Eric Beaulac Scouting Report (2009)
One of the more bantered about arms in the Mets organization, Beaulac was taken in the 9th round of the 2008 draft as a part of the Mets new draft philosophy of small college arms seemingly early and often. In Savannah, Beaulac has posted a stellar 2.89 FIP with 10.29 K/9. At 22, he’s a bit old for the Sally, but does this affect his prospect status?
Physique and Athleticism – At 6’5″, 190 lbs., Beaulac is long and lean. Beaulac’s lack of size through the shoulders and waist leaves me wondering just how difficult it will be for him to bring his weight up to increase his durability. As an athlete, Beaulac appears average to a bit above. However, he has some difficulty repeating his delivery which has led to spotty command at times.
Mound Presence – Watching Beaulac pitch can be a bit of a roller coaster ride. He has a bit of Dr. Jekyl and Mr. Hyde about him as he will go 91-93-91 in blowing away Red Sox prospect Ryan Lavarnway and then struggle to locate his repertoire versus a lesser offensive threat. While this can be said about most players at this level, his being almost 23 brings a greater sense of urgency to his development versus a Kyle Allen (19) who has a similar repertoire. I’ve also had the opportunity to speak to Beaulac a few times before games and during rain delays and he’s a fine young man. He fits the Mets philosophy of finding players with both talent and character.
Fastball – With inconsistent velocity, I’ve seen Beaulac’s fastball as low as 86 MPH and has high as 93 MPH. When sitting behind a radar gun, Beaulac will work 89 consistently with the occasional 90+ offering. The pitch lacks movement, and he is “wild in the zone.” While it leads to longer at bats and higher pitch counts, the fact opposing hitters are unable to dig in against him works in his favor.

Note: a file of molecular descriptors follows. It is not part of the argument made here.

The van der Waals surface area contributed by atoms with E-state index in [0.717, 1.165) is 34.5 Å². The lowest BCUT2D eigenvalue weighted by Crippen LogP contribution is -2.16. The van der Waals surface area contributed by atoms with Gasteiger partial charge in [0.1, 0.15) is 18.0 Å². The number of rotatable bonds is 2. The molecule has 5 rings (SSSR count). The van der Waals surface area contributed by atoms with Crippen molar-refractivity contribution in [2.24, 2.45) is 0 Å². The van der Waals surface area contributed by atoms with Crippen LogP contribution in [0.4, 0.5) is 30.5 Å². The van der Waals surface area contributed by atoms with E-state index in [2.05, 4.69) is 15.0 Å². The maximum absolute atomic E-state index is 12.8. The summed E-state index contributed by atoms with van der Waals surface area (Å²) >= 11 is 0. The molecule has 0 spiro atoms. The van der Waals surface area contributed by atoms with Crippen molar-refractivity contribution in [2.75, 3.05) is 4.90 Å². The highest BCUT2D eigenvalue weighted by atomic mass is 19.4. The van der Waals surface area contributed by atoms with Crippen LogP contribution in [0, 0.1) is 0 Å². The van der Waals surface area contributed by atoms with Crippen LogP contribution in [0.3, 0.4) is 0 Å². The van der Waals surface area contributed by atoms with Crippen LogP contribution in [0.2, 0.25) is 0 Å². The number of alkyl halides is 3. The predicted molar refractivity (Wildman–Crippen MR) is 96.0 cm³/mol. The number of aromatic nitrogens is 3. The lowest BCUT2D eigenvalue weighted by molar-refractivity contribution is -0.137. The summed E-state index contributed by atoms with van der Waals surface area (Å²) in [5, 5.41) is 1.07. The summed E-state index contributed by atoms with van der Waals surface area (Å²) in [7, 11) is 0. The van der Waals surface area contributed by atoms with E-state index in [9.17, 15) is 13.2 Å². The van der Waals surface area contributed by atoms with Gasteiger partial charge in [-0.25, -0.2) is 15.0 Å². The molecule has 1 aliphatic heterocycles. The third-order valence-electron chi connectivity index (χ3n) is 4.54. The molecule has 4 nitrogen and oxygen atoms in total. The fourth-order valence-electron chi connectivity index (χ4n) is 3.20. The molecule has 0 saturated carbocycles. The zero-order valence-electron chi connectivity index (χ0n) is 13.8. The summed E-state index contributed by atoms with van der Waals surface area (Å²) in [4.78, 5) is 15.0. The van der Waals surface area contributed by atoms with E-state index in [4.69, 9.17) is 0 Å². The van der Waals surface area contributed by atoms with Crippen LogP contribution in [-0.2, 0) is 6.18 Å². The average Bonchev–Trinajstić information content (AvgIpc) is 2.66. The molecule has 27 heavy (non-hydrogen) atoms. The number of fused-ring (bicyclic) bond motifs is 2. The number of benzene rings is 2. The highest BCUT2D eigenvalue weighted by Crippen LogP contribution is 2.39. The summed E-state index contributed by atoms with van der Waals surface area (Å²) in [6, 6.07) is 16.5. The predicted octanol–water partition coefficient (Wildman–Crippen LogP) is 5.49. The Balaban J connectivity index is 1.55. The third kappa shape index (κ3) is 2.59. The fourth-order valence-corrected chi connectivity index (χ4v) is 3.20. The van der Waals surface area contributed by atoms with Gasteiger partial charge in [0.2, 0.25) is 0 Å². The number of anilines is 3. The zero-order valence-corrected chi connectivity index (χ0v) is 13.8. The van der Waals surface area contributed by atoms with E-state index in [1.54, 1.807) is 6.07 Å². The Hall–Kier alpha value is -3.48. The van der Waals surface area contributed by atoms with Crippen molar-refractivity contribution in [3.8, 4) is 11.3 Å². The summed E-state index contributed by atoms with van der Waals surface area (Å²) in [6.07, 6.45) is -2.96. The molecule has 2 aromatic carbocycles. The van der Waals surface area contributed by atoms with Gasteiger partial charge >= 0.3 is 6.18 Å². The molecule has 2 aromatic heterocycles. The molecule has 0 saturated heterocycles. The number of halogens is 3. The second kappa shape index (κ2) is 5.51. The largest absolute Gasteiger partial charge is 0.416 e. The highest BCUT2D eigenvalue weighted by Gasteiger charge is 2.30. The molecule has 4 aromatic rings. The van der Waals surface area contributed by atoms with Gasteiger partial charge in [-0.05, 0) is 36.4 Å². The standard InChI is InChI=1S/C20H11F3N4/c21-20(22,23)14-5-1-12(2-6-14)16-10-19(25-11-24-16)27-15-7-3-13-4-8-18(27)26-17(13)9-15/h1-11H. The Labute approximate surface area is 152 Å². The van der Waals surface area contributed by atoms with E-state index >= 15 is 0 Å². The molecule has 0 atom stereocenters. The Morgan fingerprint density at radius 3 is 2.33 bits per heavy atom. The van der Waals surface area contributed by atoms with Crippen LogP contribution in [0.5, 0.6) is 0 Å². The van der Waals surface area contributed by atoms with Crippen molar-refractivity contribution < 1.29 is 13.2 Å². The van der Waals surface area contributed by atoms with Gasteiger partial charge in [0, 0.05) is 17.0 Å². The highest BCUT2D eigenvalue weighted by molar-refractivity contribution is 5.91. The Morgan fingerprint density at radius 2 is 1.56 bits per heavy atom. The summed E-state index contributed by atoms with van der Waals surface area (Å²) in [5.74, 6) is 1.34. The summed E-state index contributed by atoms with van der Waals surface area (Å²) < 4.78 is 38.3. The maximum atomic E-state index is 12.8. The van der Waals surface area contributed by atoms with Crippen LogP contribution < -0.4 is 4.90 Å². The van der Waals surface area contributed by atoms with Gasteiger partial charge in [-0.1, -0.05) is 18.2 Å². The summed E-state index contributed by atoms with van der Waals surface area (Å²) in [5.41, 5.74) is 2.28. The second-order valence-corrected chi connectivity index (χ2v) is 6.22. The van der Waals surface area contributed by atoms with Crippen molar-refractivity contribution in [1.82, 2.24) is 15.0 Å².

Slider – At 78-83, Beaulac’s slider also comes with varying velocity although he normally works in the low 80’s. At times, the pitch flashes plus with downward biting movement away from righties when kept down in the zone. When left up, the pitch will flatten out considerably. The slider is what’s responsible for the significant number of strikeouts Beaulac has racked up on the season.
Changeup – At 78-84 MPH, Beaulac’s change is no different than the rest of his repertoire as it pertains to velocity differences. It’s a distant third pitch in effectiveness and is mixed in only when his other offerings are lacking. Without much movement, or command, it’s what ultimately leads me to believe Beaulac’s future home will be in the pen.
On paper, Beaulac has been borderline dominant. In actuality, his success has been a major product of a slider which is simply too much for younger competition. At one point, I understand Beaulac, himself, requested a move to the bullpen and apparently feels it’s his quickest way to New York and I would agree. Used more frequently and in shorter spurts, I suspect Beaulac’s velocity would stabilize and he could rely on sharpening what could be a very effective two pitch mix.
Comparing Eric Beaulac and teammate Kyle Allen is a good example of the importance of age versus level amongst prospects. If Beaulac were 19 like Allen, we would be talking surefire top 12 prospect within the Mets organization. With his being older, however, his prospect stock takes a significant hit and leaves him in the periphery of the Mets top 20.
18 Jan 2014 / Mike Newman /
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